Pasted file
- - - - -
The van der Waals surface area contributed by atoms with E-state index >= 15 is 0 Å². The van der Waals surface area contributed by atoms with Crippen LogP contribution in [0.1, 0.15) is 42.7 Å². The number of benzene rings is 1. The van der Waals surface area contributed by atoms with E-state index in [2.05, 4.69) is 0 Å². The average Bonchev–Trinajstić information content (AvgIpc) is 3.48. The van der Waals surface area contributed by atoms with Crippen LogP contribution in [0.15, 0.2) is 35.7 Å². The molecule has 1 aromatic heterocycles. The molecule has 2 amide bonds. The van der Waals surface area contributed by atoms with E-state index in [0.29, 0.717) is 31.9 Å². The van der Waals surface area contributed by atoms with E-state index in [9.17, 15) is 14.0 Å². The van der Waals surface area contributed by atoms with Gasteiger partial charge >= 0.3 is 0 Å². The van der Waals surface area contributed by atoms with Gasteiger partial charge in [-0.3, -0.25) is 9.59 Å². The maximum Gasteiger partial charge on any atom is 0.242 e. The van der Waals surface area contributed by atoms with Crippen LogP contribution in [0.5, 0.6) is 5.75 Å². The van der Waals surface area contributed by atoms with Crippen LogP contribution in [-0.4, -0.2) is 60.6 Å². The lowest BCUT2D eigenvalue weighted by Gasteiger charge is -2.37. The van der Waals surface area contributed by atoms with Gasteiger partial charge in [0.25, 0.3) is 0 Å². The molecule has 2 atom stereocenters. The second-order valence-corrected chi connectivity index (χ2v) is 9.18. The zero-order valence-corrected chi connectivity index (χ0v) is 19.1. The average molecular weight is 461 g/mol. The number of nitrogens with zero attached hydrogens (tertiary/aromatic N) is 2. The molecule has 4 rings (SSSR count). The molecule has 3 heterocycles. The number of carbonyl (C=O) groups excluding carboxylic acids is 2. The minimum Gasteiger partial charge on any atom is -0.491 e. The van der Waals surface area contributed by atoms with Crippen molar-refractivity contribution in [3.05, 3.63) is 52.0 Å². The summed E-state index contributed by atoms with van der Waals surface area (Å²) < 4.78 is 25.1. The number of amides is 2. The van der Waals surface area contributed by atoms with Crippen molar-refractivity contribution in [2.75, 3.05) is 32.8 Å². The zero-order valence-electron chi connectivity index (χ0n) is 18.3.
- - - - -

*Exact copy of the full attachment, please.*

The van der Waals surface area contributed by atoms with E-state index >= 15 is 0 Å². The van der Waals surface area contributed by atoms with Crippen LogP contribution in [0.1, 0.15) is 42.7 Å². The number of benzene rings is 1. The van der Waals surface area contributed by atoms with E-state index in [2.05, 4.69) is 0 Å². The average Bonchev–Trinajstić information content (AvgIpc) is 3.48. The van der Waals surface area contributed by atoms with Crippen LogP contribution in [0.15, 0.2) is 35.7 Å². The molecule has 1 aromatic heterocycles. The molecule has 2 amide bonds. The van der Waals surface area contributed by atoms with E-state index in [0.29, 0.717) is 31.9 Å². The van der Waals surface area contributed by atoms with E-state index in [9.17, 15) is 14.0 Å². The van der Waals surface area contributed by atoms with Gasteiger partial charge >= 0.3 is 0 Å². The van der Waals surface area contributed by atoms with Gasteiger partial charge in [-0.3, -0.25) is 9.59 Å². The maximum Gasteiger partial charge on any atom is 0.242 e. The van der Waals surface area contributed by atoms with Crippen LogP contribution in [0.5, 0.6) is 5.75 Å². The van der Waals surface area contributed by atoms with Crippen LogP contribution in [-0.4, -0.2) is 60.6 Å². The lowest BCUT2D eigenvalue weighted by Gasteiger charge is -2.37. The van der Waals surface area contributed by atoms with Gasteiger partial charge in [0.25, 0.3) is 0 Å². The molecule has 2 atom stereocenters. The second-order valence-corrected chi connectivity index (χ2v) is 9.18. The zero-order valence-corrected chi connectivity index (χ0v) is 19.1. The average molecular weight is 461 g/mol. The number of nitrogens with zero attached hydrogens (tertiary/aromatic N) is 2. The molecule has 4 rings (SSSR count). The molecule has 3 heterocycles. The number of carbonyl (C=O) groups excluding carboxylic acids is 2. The minimum Gasteiger partial charge on any atom is -0.491 e. The van der Waals surface area contributed by atoms with Crippen molar-refractivity contribution in [3.05, 3.63) is 52.0 Å². The summed E-state index contributed by atoms with van der Waals surface area (Å²) < 4.78 is 25.1. The number of amides is 2. The van der Waals surface area contributed by atoms with Crippen molar-refractivity contribution in [2.75, 3.05) is 32.8 Å². The zero-order valence-electron chi connectivity index (χ0n) is 18.3.